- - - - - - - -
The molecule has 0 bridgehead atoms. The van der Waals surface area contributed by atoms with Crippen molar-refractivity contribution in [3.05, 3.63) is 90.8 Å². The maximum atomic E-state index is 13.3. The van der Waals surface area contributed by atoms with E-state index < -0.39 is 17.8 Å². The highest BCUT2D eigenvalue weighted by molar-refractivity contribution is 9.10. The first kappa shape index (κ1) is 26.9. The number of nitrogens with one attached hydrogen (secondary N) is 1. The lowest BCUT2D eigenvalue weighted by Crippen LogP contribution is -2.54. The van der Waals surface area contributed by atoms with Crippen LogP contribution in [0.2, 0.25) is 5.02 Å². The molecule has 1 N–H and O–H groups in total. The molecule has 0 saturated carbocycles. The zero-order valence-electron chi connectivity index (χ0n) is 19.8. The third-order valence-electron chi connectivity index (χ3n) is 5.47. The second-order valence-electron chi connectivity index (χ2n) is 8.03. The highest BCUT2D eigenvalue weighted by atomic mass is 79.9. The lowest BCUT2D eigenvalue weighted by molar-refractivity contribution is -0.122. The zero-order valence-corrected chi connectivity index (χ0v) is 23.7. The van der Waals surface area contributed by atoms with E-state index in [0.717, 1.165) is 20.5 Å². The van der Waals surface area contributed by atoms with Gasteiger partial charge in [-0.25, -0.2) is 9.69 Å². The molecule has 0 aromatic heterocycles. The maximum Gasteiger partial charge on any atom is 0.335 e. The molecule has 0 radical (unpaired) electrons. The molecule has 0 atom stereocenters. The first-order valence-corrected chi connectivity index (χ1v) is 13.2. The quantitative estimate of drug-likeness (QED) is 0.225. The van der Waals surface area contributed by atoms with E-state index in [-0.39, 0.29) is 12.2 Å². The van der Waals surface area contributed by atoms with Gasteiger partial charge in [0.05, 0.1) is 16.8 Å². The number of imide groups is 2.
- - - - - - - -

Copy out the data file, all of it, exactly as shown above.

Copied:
The molecule has 0 bridgehead atoms. The van der Waals surface area contributed by atoms with Crippen molar-refractivity contribution in [3.05, 3.63) is 90.8 Å². The maximum atomic E-state index is 13.3. The van der Waals surface area contributed by atoms with E-state index < -0.39 is 17.8 Å². The highest BCUT2D eigenvalue weighted by molar-refractivity contribution is 9.10. The first kappa shape index (κ1) is 26.9. The number of nitrogens with one attached hydrogen (secondary N) is 1. The lowest BCUT2D eigenvalue weighted by Crippen LogP contribution is -2.54. The van der Waals surface area contributed by atoms with Crippen LogP contribution in [0.2, 0.25) is 5.02 Å². The molecule has 1 N–H and O–H groups in total. The molecule has 0 saturated carbocycles. The zero-order valence-electron chi connectivity index (χ0n) is 19.8. The third-order valence-electron chi connectivity index (χ3n) is 5.47. The second-order valence-electron chi connectivity index (χ2n) is 8.03. The highest BCUT2D eigenvalue weighted by atomic mass is 79.9. The lowest BCUT2D eigenvalue weighted by molar-refractivity contribution is -0.122. The zero-order valence-corrected chi connectivity index (χ0v) is 23.7. The van der Waals surface area contributed by atoms with E-state index in [0.717, 1.165) is 20.5 Å². The van der Waals surface area contributed by atoms with Gasteiger partial charge in [-0.25, -0.2) is 9.69 Å². The molecule has 0 aromatic heterocycles. The maximum Gasteiger partial charge on any atom is 0.335 e. The molecule has 0 radical (unpaired) electrons. The molecule has 0 atom stereocenters. The first-order valence-corrected chi connectivity index (χ1v) is 13.2. The quantitative estimate of drug-likeness (QED) is 0.225. The van der Waals surface area contributed by atoms with E-state index in [-0.39, 0.29) is 12.2 Å². The van der Waals surface area contributed by atoms with Gasteiger partial charge in [0.05, 0.1) is 16.8 Å². The number of imide groups is 2.